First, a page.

Aliases are used, for instance, to map OIDs to the standard algorithm name of the engine that implements the algorithm referred to by the OID (see Table 4). Likewise, a special form of aliases maps a standard algorithm name of an engine to a preferred OID for that algorithm. However, this type of mapping is inefficient because the image of the mapping is defined in the key and all entries in the provider hash map must be searched for a matching value/key pattern. Additionally, the JCE/JCA specification defines the alternative "slashed" name form <digestalg>/<sigalg> for signature algorithms. Both <digestalg> and <sigalg> stand for the standard name of the digest and raw signature/encryption algorithm name used in the combined signature scheme.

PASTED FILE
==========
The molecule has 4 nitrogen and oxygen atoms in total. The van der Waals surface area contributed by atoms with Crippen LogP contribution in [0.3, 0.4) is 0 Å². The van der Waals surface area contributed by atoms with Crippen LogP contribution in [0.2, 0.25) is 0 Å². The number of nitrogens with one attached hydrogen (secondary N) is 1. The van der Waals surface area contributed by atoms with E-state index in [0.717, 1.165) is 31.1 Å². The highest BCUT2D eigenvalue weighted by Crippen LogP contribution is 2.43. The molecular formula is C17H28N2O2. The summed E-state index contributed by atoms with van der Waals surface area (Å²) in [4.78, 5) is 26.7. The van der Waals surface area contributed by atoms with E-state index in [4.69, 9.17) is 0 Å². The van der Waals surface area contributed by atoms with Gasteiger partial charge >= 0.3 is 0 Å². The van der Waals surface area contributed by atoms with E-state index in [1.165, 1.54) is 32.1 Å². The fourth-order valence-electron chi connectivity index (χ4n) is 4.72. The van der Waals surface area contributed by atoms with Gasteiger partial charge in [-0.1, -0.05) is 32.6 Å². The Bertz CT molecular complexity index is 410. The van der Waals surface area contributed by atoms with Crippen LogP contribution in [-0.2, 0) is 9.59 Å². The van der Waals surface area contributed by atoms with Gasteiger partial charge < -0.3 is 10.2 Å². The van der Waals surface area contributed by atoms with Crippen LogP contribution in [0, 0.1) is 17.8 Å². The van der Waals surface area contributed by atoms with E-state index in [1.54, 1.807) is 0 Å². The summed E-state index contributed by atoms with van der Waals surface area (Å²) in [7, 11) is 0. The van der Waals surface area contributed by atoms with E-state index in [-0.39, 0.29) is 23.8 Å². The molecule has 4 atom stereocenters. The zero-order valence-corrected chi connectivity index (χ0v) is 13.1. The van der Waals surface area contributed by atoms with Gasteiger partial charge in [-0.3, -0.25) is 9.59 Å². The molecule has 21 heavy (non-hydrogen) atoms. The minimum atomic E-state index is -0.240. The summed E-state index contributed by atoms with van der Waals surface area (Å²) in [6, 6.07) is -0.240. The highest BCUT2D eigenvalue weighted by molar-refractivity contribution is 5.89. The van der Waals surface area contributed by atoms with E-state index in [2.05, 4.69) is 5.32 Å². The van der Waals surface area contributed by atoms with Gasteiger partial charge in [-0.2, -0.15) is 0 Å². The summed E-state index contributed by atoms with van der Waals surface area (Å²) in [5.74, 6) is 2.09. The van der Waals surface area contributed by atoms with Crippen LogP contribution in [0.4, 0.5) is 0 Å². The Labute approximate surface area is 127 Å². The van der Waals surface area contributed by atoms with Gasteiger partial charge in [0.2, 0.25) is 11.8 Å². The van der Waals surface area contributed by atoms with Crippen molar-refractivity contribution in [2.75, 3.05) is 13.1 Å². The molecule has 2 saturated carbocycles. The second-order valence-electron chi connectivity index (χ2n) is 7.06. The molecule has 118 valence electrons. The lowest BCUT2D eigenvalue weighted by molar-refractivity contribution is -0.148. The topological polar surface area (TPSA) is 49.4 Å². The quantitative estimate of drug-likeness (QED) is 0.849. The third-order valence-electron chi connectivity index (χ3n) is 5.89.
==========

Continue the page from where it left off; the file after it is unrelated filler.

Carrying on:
Now, again consider the ASN.1 structure SignerInfo that defines a signature algorithm in terms of two OIDs — one for the digest algorithm and another for the raw signature/encryption algorithm that together comprise the signature algorithm to use for verifying a signature. Signature engines designed according to the JCA already combine the digesting and encryption/verification step. Consequently, signature engines are requested by means of the standard name or an OID of the combined sequence. Implementations of SignerInfo that fall back to proprietary OID mappings might not support the complete suite of algorithms supported by the installed providers.